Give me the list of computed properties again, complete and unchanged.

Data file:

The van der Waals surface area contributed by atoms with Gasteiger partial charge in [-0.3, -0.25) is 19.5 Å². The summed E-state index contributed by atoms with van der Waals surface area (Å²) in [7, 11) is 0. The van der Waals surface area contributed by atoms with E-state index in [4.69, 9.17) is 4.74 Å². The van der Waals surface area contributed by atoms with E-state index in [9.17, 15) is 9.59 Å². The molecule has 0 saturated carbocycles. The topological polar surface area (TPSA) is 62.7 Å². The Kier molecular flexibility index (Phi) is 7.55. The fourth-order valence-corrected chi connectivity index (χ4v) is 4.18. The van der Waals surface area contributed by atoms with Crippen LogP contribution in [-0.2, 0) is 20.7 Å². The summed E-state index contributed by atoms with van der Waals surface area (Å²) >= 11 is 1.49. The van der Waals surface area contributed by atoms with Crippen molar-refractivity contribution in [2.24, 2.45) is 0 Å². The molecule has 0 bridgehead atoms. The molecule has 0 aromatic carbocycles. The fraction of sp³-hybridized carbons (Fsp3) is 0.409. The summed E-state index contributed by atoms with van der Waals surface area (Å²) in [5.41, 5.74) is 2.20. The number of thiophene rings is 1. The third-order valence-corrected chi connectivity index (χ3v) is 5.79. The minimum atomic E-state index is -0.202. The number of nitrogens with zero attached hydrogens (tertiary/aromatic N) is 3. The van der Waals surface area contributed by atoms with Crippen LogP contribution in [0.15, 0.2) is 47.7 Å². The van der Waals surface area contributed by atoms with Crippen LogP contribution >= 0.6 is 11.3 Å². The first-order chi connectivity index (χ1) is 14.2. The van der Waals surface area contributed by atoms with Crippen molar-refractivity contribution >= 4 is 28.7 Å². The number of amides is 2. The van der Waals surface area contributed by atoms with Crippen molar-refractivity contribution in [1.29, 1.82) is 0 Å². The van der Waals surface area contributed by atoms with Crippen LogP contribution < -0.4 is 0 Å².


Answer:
The van der Waals surface area contributed by atoms with Gasteiger partial charge in [-0.3, -0.25) is 19.5 Å². The summed E-state index contributed by atoms with van der Waals surface area (Å²) in [7, 11) is 0. The van der Waals surface area contributed by atoms with E-state index in [4.69, 9.17) is 4.74 Å². The van der Waals surface area contributed by atoms with E-state index in [9.17, 15) is 9.59 Å². The molecule has 0 saturated carbocycles. The topological polar surface area (TPSA) is 62.7 Å². The Kier molecular flexibility index (Phi) is 7.55. The fourth-order valence-corrected chi connectivity index (χ4v) is 4.18. The van der Waals surface area contributed by atoms with Crippen LogP contribution in [-0.2, 0) is 20.7 Å². The summed E-state index contributed by atoms with van der Waals surface area (Å²) >= 11 is 1.49. The van der Waals surface area contributed by atoms with Crippen molar-refractivity contribution in [2.24, 2.45) is 0 Å². The molecule has 0 bridgehead atoms. The molecule has 0 aromatic carbocycles. The fraction of sp³-hybridized carbons (Fsp3) is 0.409. The summed E-state index contributed by atoms with van der Waals surface area (Å²) in [5.41, 5.74) is 2.20. The number of thiophene rings is 1. The third-order valence-corrected chi connectivity index (χ3v) is 5.79. The minimum atomic E-state index is -0.202. The number of nitrogens with zero attached hydrogens (tertiary/aromatic N) is 3. The van der Waals surface area contributed by atoms with Crippen LogP contribution in [0.15, 0.2) is 47.7 Å². The van der Waals surface area contributed by atoms with Crippen LogP contribution >= 0.6 is 11.3 Å². The first-order chi connectivity index (χ1) is 14.2. The van der Waals surface area contributed by atoms with Crippen molar-refractivity contribution >= 4 is 28.7 Å². The number of amides is 2. The van der Waals surface area contributed by atoms with Crippen molar-refractivity contribution in [1.29, 1.82) is 0 Å². The van der Waals surface area contributed by atoms with Crippen LogP contribution < -0.4 is 0 Å².